Cost pressures stayed relatively subdued in September. Input price inflation accelerated only marginally from August’s six-month low and remained well below the long-run average. Cost increases were signalled in all five of the nations covered by the survey.

Chris Williamson, chief economist at Markit said: "The final PMI reading came in slightly below the earlier flash estimate but still leaves a signal of the Eurozone economy having expanded 0.4% in the third quarter. “However, the failure of the economy to pick up speed over the summer will be a disappointment to the ECB, especially with job creation sliding to an eight-month low.

“The weakening of the pace of expansion in September raises the risk of growth fading further in the fourth quarter, which would in turn boost the likelihood of the ECB opening the QE taps further. An upward revision to the French PMI means the region’s second-largest economy could achieve growth of 0.2% in the third quarter, trailing the 0.4% and 0.3% expansions signalled for Germany and Italy respectively but providing welcome news of a return to growth. Spain looks to have enjoyed another strong expansion in the third quarter, with GDP set to rise by at least 0.8%, but there was a worrying drop-off in the pace of growth in September, leaving Ireland as the star performer.”

† for business optimism, companies are asked whether they expect levels of business activity in one year’s time to be higher, the same or lower than the current month.

The rate of UK economic growth slowed to a two-and-a-half year low in September, according to PMI survey data, suggesting that the economy sank further into a soft patch at the end of the third quarter.

The survey data suggest that GDP growth slowed to 0.5% in the third quarter, but that the economy is entering the fourth quarter at a pace down to just 0.3%.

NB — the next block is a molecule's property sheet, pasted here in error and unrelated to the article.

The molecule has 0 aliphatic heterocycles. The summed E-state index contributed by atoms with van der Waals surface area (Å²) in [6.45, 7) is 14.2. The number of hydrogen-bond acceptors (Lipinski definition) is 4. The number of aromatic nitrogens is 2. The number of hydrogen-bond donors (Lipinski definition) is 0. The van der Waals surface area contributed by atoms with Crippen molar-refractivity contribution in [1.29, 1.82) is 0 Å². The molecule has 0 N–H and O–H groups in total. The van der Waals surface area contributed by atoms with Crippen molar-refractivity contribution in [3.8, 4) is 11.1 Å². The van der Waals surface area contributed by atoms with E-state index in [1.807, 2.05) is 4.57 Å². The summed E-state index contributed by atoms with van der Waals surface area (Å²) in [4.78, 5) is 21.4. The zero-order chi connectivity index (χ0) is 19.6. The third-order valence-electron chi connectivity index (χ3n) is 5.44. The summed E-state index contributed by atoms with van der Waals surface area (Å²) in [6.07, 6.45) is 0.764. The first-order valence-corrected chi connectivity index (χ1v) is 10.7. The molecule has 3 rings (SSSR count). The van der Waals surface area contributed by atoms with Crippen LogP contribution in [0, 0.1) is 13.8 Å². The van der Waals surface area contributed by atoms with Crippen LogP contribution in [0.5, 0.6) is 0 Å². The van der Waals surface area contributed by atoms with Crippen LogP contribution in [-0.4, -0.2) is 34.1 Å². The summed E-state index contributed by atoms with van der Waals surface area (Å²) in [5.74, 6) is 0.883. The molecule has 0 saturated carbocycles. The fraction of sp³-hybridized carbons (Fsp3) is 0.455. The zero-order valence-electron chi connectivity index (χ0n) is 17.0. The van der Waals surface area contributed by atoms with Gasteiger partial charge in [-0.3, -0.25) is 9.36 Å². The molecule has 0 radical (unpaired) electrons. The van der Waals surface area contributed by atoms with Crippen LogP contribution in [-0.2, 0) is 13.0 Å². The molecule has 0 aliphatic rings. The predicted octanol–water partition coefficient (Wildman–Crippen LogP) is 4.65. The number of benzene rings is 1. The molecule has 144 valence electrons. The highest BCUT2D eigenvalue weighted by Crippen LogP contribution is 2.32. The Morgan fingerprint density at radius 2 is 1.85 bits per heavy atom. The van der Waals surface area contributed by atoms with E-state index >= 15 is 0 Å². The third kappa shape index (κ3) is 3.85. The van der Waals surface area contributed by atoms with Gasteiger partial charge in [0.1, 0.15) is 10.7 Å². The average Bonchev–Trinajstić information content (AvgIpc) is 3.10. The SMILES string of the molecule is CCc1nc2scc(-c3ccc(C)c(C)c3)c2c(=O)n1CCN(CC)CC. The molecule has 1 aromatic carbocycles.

At the moment, sustained strong hiring in services and construction suggests that companies are generally expecting weakness to be short-lived, but this could soon change unless demand shows signs of reviving.

The all-sector Markit/CIPS PMI fell from 55.4 in August to 53.9, its lowest since April 2013, to signal an easing in the pace of growth for a third straight month.

The September reading rounds of the worst spell of growth since the second quarter of 2013, with the surveys indicative of GDP growth waning from 0.7% in the second quarter to 0.5% in the third quarter. However, growth clearly eased during the quarter, with the survey data indicating that the quarterly rate of growth eased to a mere 0.3% in September compared to 0.7% in July.

Slowdown in UK spreads beyond manufacturing

Persistent weakness of the manufacturing sector has increasingly spread to the far larger services economy in recent months, hitting transport and other industrial-related services in particular. However, there are also signs that consumers have become more cautious and are pulling back on their leisure spending, such as restaurants and hotels. Wider business service sector confidence has meanwhile also been knocked by global economic worries and financial market jitters.

The service sector consequently reported the slowest growth of both business activity and inflows of new business for 29 months in September. Business confidence in the service sector also dropped to the lowest for just over a year. Manufacturers have also suffered a marked deterioration in growth of demand from consumers in particular in recent months, joining sluggish demand for investment goods such as plant and machinery amid still-weak capital expenditures by businesses.

Slower growth of manufacturing and services has left construction as the fastest-growing part of the economy, although even here inflows of new business grew at the second-slowest rate since mid-2013.